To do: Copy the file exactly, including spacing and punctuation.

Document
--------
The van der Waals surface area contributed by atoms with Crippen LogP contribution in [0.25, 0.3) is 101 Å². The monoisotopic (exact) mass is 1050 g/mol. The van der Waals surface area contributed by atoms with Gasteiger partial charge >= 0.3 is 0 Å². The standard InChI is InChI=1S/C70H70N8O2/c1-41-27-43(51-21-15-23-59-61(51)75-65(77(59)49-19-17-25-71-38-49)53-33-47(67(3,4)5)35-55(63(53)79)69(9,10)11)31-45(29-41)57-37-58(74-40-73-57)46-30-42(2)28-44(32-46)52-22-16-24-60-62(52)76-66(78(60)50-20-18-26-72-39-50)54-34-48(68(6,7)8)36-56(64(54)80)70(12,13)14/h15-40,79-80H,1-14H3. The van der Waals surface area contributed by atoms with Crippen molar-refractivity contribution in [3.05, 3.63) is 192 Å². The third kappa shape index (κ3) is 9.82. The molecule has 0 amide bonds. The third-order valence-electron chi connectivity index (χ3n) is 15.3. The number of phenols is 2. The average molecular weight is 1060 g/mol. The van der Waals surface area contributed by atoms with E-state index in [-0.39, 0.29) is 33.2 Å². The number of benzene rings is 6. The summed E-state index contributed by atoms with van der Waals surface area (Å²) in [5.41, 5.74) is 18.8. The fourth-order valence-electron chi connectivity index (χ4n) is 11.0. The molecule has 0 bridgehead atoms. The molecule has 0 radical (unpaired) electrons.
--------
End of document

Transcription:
The van der Waals surface area contributed by atoms with Crippen LogP contribution in [0.25, 0.3) is 101 Å². The monoisotopic (exact) mass is 1050 g/mol. The van der Waals surface area contributed by atoms with Gasteiger partial charge >= 0.3 is 0 Å². The standard InChI is InChI=1S/C70H70N8O2/c1-41-27-43(51-21-15-23-59-61(51)75-65(77(59)49-19-17-25-71-38-49)53-33-47(67(3,4)5)35-55(63(53)79)69(9,10)11)31-45(29-41)57-37-58(74-40-73-57)46-30-42(2)28-44(32-46)52-22-16-24-60-62(52)76-66(78(60)50-20-18-26-72-39-50)54-34-48(68(6,7)8)36-56(64(54)80)70(12,13)14/h15-40,79-80H,1-14H3. The van der Waals surface area contributed by atoms with Crippen molar-refractivity contribution in [3.05, 3.63) is 192 Å². The third kappa shape index (κ3) is 9.82. The molecule has 0 amide bonds. The third-order valence-electron chi connectivity index (χ3n) is 15.3. The number of phenols is 2. The average molecular weight is 1060 g/mol. The van der Waals surface area contributed by atoms with E-state index in [-0.39, 0.29) is 33.2 Å². The number of benzene rings is 6. The summed E-state index contributed by atoms with van der Waals surface area (Å²) in [5.41, 5.74) is 18.8. The fourth-order valence-electron chi connectivity index (χ4n) is 11.0. The molecule has 0 bridgehead atoms. The molecule has 0 radical (unpaired) electrons.